This process can be used to sense and determine the distance and relative speed of several objects with just one signal (chirp), the frequency of which changes over time.
In the third generation of radars, an enhanced FM variant is used. Here the modulation bandwidth is limited to max. 200 MHz. The system operates at an average transmission power of 13 dBm (EIRP) in a frequency range of between 24.05 and 24.25 GHz. The resultant spatial resolution of 0.75 m is suited to the rear-end functions undertaken. The monopulse method is used here to determine the angle. On the basis of specific signal-processing approaches, the system uses various receive paths to compare the phases of the radar reflections.
Another safety function, the exit assistant, is integrated in the fourth generation radar sensors. This detects dangerous situations, such as passing cars, before exiting the vehicle and warns all passengers.
|Measuring principle||LFMSK (Linear Frequency Modulation Shift Keying) process|
|Frequency range||24.15 GHz/ISM|
|Bandwidth||<= 200 MHz/ISM|
|Transmission efficiency||<= +20 dBm peak, EIRP|
|Cycle time||1.5 m with 200 MHz OBW|
Relative speed interval
-70 m/s to +70 m/s
|Sensing area azimuth||165°|
One technical innovation within driver assistance systems is the lane change assistant. This assistant informs the driver of potential hazards when changing lane on roads and highways with several lanes. It serves to prevent accidents and therefore helps to improve safety on the road.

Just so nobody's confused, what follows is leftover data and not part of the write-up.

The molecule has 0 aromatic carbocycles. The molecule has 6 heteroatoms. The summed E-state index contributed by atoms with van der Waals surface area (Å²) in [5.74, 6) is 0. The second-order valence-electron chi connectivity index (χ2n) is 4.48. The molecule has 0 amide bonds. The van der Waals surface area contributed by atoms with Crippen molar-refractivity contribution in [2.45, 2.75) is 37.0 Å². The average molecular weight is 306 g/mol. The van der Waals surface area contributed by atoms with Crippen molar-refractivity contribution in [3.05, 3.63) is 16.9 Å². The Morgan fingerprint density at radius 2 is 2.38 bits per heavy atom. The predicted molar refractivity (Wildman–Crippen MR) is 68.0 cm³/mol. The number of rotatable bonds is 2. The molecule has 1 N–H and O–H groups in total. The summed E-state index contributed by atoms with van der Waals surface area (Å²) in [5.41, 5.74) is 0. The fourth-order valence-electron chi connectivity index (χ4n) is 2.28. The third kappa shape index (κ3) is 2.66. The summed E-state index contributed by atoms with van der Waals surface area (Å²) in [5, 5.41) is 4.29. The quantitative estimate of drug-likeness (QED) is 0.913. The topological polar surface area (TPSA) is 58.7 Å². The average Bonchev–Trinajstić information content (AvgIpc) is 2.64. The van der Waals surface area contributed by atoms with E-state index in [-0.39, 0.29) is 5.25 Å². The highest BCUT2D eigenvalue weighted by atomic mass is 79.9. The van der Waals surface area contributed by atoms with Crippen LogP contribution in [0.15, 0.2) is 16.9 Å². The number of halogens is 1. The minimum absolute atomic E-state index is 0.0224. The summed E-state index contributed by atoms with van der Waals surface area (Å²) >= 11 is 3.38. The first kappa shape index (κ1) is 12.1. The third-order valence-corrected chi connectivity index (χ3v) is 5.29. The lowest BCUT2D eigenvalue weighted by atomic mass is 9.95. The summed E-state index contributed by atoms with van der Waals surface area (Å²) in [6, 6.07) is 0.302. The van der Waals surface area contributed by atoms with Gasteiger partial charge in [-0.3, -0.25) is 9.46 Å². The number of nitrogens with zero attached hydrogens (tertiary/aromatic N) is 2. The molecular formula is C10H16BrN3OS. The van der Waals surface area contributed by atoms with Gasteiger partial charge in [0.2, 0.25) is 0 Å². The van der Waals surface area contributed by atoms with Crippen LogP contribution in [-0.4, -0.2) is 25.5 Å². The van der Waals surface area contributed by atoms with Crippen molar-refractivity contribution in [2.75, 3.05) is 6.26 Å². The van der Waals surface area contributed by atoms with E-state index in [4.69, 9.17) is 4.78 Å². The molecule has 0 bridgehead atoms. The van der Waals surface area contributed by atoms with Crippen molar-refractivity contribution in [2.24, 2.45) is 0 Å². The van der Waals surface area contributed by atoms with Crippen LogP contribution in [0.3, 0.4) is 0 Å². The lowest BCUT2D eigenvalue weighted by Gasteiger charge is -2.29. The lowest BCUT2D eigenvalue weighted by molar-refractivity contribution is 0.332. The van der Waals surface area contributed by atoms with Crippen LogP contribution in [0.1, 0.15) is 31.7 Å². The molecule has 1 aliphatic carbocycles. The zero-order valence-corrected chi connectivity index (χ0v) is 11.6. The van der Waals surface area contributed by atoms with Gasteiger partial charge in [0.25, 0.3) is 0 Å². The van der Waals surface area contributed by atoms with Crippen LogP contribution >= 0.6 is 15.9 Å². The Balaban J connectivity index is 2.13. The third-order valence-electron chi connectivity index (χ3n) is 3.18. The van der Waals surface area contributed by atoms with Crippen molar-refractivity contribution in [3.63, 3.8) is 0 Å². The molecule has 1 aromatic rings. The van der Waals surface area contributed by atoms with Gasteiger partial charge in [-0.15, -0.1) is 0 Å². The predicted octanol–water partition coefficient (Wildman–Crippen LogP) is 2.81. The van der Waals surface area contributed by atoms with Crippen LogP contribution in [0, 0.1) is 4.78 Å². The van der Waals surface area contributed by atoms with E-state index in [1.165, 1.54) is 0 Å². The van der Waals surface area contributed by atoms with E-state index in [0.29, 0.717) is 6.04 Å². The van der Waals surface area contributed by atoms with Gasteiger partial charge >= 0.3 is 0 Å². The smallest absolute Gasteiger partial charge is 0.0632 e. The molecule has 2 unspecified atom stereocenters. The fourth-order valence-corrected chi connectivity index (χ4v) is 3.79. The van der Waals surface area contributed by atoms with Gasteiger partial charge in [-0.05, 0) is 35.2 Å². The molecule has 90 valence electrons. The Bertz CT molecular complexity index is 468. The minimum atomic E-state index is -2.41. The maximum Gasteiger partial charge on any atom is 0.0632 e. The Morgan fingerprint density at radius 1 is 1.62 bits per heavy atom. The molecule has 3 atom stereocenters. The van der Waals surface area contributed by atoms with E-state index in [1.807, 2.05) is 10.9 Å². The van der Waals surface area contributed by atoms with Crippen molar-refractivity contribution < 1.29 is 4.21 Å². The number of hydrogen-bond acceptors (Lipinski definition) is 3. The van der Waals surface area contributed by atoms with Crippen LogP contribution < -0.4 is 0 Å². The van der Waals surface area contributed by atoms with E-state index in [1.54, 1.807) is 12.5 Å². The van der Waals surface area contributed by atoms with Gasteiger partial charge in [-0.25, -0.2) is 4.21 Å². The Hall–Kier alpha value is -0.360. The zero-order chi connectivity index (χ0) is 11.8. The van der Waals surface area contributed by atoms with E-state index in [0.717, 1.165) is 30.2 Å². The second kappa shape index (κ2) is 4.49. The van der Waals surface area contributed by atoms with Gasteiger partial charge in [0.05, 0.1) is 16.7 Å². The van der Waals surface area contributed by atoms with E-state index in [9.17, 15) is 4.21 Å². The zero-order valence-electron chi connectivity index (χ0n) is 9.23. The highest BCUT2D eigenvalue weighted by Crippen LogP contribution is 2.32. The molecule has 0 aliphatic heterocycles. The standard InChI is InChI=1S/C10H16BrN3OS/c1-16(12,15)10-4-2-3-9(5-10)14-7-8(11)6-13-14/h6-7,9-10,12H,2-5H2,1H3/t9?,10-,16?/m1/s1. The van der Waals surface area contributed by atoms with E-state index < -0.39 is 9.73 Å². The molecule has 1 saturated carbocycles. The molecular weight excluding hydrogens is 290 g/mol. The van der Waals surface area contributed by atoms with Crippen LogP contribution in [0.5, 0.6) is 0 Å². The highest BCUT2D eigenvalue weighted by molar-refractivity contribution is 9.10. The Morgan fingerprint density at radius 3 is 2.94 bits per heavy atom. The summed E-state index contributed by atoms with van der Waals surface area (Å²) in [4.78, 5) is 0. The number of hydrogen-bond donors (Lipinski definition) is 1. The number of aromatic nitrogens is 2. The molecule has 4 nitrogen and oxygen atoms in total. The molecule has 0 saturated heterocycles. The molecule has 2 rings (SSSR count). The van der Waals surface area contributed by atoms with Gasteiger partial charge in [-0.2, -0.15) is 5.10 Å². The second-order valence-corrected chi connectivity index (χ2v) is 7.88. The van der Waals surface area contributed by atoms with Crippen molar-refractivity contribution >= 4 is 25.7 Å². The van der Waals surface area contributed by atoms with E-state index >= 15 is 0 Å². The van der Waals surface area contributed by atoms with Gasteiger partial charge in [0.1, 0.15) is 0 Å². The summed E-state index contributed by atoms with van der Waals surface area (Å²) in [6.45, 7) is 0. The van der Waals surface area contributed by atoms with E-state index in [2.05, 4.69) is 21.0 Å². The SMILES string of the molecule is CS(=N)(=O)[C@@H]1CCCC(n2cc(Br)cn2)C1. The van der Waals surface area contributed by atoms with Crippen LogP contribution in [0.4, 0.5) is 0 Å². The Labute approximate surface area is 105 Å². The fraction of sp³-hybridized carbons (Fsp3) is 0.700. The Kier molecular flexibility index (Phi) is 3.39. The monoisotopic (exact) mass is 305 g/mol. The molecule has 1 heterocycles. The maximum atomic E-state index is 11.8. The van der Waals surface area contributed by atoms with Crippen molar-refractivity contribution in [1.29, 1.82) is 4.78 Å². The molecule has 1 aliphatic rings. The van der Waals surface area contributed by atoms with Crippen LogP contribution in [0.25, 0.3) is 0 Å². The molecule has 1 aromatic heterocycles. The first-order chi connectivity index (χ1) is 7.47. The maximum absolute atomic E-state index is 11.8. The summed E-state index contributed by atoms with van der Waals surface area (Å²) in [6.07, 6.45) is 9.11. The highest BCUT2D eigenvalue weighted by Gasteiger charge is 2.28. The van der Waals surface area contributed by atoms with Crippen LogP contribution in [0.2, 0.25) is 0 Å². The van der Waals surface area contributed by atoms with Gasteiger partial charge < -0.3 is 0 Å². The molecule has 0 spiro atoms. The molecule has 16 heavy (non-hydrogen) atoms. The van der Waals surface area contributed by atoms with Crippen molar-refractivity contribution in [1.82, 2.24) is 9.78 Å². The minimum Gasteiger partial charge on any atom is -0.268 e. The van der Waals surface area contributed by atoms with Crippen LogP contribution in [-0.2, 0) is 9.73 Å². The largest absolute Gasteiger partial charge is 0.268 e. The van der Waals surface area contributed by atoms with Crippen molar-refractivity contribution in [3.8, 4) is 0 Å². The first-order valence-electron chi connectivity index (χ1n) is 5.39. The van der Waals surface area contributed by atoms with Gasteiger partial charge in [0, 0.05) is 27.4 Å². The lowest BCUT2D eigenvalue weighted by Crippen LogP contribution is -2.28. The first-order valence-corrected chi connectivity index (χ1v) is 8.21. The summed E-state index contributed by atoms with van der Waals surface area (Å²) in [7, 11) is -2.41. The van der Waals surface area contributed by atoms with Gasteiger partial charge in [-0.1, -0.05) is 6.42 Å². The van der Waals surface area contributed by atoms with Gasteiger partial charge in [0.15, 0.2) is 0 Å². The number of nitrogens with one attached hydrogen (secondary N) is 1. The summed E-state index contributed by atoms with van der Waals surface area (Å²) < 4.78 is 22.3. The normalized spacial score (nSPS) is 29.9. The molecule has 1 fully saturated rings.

In this section, the following pieces of system information are outlined taking the "Audi Side Assist" driver assistance system as an example.
The lane change assistant system consists of a master and a slave control unit with identical structures. Together with an integrated radar sensor, the two control units produce one standalone component. Above the radar sensor, the control unit is fitted with a plastic cover. This cover, also known as a "radome", is made from a special material, through which radar beams can pass perfectly.
The "master" control unit (1) is fitted behind the bumper on the left and the "slave" control unit (2) is fitted behind the bumper on the right.
Furthermore, the system has two 4 LED warning lights, integrated in the housings of the outside mirrors on the left and right.
A button, which can be used to switch the lane change assistant function on and off, is integrated in the cover above the front left door trim panel.
The function status is indicated by an LED light integrated in the button. The system stores the last set status and adopts this status when restarted.